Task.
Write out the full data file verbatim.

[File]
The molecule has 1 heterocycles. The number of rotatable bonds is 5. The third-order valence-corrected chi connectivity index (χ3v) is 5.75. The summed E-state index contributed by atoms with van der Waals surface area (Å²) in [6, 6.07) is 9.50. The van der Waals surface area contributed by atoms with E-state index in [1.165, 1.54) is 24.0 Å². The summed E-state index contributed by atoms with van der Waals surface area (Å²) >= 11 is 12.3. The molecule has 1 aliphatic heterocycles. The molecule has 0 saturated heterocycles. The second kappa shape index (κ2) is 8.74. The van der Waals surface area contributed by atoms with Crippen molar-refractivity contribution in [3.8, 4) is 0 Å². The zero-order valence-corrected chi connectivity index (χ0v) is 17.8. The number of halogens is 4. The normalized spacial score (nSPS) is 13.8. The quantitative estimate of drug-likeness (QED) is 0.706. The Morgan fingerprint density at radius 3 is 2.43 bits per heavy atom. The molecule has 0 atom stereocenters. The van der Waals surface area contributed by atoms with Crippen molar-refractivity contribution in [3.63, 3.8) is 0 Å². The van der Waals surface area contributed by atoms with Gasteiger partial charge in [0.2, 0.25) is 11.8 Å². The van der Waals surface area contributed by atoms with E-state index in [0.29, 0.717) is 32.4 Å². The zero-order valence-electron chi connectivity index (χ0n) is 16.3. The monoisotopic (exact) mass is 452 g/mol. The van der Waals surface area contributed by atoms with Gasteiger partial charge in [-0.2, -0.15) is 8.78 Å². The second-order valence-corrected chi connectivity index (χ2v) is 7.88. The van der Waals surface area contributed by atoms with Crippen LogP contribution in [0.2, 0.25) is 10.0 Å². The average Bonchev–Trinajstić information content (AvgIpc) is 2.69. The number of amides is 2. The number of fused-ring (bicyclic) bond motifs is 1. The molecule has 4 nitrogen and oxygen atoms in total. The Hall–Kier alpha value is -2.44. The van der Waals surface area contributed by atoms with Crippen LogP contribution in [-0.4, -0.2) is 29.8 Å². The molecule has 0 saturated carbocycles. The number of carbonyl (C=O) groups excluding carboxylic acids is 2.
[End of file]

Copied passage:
The molecule has 1 heterocycles. The number of rotatable bonds is 5. The third-order valence-corrected chi connectivity index (χ3v) is 5.75. The summed E-state index contributed by atoms with van der Waals surface area (Å²) in [6, 6.07) is 9.50. The van der Waals surface area contributed by atoms with E-state index in [1.165, 1.54) is 24.0 Å². The summed E-state index contributed by atoms with van der Waals surface area (Å²) >= 11 is 12.3. The molecule has 1 aliphatic heterocycles. The molecule has 0 saturated heterocycles. The second kappa shape index (κ2) is 8.74. The van der Waals surface area contributed by atoms with Crippen molar-refractivity contribution in [3.8, 4) is 0 Å². The zero-order valence-corrected chi connectivity index (χ0v) is 17.8. The number of halogens is 4. The normalized spacial score (nSPS) is 13.8. The quantitative estimate of drug-likeness (QED) is 0.706. The Morgan fingerprint density at radius 3 is 2.43 bits per heavy atom. The molecule has 0 atom stereocenters. The van der Waals surface area contributed by atoms with Crippen molar-refractivity contribution in [3.63, 3.8) is 0 Å². The van der Waals surface area contributed by atoms with Gasteiger partial charge in [0.2, 0.25) is 11.8 Å². The van der Waals surface area contributed by atoms with E-state index in [0.29, 0.717) is 32.4 Å². The zero-order valence-electron chi connectivity index (χ0n) is 16.3. The monoisotopic (exact) mass is 452 g/mol. The van der Waals surface area contributed by atoms with Gasteiger partial charge in [-0.2, -0.15) is 8.78 Å². The second-order valence-corrected chi connectivity index (χ2v) is 7.88. The van der Waals surface area contributed by atoms with Crippen LogP contribution in [0.2, 0.25) is 10.0 Å². The average Bonchev–Trinajstić information content (AvgIpc) is 2.69. The number of amides is 2. The number of fused-ring (bicyclic) bond motifs is 1. The molecule has 4 nitrogen and oxygen atoms in total. The Hall–Kier alpha value is -2.44. The van der Waals surface area contributed by atoms with Crippen LogP contribution in [-0.4, -0.2) is 29.8 Å². The molecule has 0 saturated carbocycles. The number of carbonyl (C=O) groups excluding carboxylic acids is 2.